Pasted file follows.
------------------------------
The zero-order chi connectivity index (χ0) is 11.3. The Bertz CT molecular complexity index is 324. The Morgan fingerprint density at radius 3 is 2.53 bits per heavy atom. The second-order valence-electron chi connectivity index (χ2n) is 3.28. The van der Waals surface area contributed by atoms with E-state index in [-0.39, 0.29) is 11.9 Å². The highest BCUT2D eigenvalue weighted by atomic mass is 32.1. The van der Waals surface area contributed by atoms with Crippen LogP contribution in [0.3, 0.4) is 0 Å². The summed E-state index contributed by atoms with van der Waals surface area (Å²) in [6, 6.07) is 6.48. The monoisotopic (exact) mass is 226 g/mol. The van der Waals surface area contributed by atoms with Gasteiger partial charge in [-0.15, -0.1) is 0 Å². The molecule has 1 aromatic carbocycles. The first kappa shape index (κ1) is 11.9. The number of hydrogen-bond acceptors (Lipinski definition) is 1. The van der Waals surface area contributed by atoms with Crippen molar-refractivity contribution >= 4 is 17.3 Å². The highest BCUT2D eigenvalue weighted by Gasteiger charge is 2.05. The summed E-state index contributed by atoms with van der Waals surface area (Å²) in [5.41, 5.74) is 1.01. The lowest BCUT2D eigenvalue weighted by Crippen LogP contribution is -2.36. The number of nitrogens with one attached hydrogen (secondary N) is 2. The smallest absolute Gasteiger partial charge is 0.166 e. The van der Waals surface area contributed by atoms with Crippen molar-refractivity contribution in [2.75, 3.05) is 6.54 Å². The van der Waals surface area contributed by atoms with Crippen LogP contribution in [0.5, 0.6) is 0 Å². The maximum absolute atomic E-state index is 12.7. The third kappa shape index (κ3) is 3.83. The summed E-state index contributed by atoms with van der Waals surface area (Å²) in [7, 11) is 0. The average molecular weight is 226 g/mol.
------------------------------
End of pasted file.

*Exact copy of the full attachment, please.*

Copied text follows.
The zero-order chi connectivity index (χ0) is 11.3. The Bertz CT molecular complexity index is 324. The Morgan fingerprint density at radius 3 is 2.53 bits per heavy atom. The second-order valence-electron chi connectivity index (χ2n) is 3.28. The van der Waals surface area contributed by atoms with E-state index in [-0.39, 0.29) is 11.9 Å². The highest BCUT2D eigenvalue weighted by atomic mass is 32.1. The van der Waals surface area contributed by atoms with Crippen LogP contribution in [0.3, 0.4) is 0 Å². The summed E-state index contributed by atoms with van der Waals surface area (Å²) in [6, 6.07) is 6.48. The monoisotopic (exact) mass is 226 g/mol. The van der Waals surface area contributed by atoms with Gasteiger partial charge in [-0.15, -0.1) is 0 Å². The molecule has 1 aromatic carbocycles. The first kappa shape index (κ1) is 11.9. The number of hydrogen-bond acceptors (Lipinski definition) is 1. The van der Waals surface area contributed by atoms with Crippen molar-refractivity contribution >= 4 is 17.3 Å². The highest BCUT2D eigenvalue weighted by Gasteiger charge is 2.05. The summed E-state index contributed by atoms with van der Waals surface area (Å²) in [5.41, 5.74) is 1.01. The lowest BCUT2D eigenvalue weighted by Crippen LogP contribution is -2.36. The number of nitrogens with one attached hydrogen (secondary N) is 2. The smallest absolute Gasteiger partial charge is 0.166 e. The van der Waals surface area contributed by atoms with Crippen molar-refractivity contribution in [2.75, 3.05) is 6.54 Å². The van der Waals surface area contributed by atoms with Crippen LogP contribution in [0.5, 0.6) is 0 Å². The maximum absolute atomic E-state index is 12.7. The third kappa shape index (κ3) is 3.83. The summed E-state index contributed by atoms with van der Waals surface area (Å²) in [7, 11) is 0. The average molecular weight is 226 g/mol.